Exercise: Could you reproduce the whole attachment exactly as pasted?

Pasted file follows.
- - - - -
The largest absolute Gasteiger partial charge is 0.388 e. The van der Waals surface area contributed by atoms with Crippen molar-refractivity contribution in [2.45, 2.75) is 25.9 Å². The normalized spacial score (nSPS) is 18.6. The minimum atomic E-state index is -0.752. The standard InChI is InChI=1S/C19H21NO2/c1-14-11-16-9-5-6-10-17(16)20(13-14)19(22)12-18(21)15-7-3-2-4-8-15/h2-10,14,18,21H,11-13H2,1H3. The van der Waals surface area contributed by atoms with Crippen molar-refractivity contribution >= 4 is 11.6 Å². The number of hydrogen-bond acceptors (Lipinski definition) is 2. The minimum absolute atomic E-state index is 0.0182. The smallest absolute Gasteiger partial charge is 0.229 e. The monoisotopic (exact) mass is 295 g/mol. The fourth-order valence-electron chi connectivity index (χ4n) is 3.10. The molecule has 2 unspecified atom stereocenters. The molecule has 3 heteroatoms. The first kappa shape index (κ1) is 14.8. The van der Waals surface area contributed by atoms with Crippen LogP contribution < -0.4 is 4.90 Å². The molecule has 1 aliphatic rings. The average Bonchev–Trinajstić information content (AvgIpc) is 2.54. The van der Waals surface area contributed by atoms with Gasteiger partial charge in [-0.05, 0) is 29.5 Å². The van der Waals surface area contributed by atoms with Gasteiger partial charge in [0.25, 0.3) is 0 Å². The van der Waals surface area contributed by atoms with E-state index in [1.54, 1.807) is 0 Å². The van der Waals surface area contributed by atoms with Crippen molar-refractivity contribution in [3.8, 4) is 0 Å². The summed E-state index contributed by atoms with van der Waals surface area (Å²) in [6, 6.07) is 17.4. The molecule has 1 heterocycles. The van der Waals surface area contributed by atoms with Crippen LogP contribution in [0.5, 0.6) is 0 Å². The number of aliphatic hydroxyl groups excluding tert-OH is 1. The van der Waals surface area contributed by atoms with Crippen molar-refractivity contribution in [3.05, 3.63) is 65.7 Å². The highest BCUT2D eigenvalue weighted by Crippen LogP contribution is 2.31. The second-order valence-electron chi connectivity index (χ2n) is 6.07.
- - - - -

The largest absolute Gasteiger partial charge is 0.388 e. The van der Waals surface area contributed by atoms with Crippen molar-refractivity contribution in [2.45, 2.75) is 25.9 Å². The normalized spacial score (nSPS) is 18.6. The minimum atomic E-state index is -0.752. The standard InChI is InChI=1S/C19H21NO2/c1-14-11-16-9-5-6-10-17(16)20(13-14)19(22)12-18(21)15-7-3-2-4-8-15/h2-10,14,18,21H,11-13H2,1H3. The van der Waals surface area contributed by atoms with Crippen molar-refractivity contribution >= 4 is 11.6 Å². The number of hydrogen-bond acceptors (Lipinski definition) is 2. The minimum absolute atomic E-state index is 0.0182. The smallest absolute Gasteiger partial charge is 0.229 e. The monoisotopic (exact) mass is 295 g/mol. The fourth-order valence-electron chi connectivity index (χ4n) is 3.10. The molecule has 2 unspecified atom stereocenters. The molecule has 3 heteroatoms. The first kappa shape index (κ1) is 14.8. The van der Waals surface area contributed by atoms with Crippen LogP contribution < -0.4 is 4.90 Å². The molecule has 1 aliphatic rings. The average Bonchev–Trinajstić information content (AvgIpc) is 2.54. The van der Waals surface area contributed by atoms with Gasteiger partial charge in [-0.05, 0) is 29.5 Å². The van der Waals surface area contributed by atoms with Gasteiger partial charge in [0.25, 0.3) is 0 Å². The van der Waals surface area contributed by atoms with E-state index in [1.54, 1.807) is 0 Å². The van der Waals surface area contributed by atoms with Crippen molar-refractivity contribution in [3.8, 4) is 0 Å². The summed E-state index contributed by atoms with van der Waals surface area (Å²) in [6, 6.07) is 17.4. The molecule has 1 heterocycles. The van der Waals surface area contributed by atoms with Crippen LogP contribution in [0.5, 0.6) is 0 Å². The number of aliphatic hydroxyl groups excluding tert-OH is 1. The van der Waals surface area contributed by atoms with Crippen molar-refractivity contribution in [3.05, 3.63) is 65.7 Å². The highest BCUT2D eigenvalue weighted by Crippen LogP contribution is 2.31. The second-order valence-electron chi connectivity index (χ2n) is 6.07.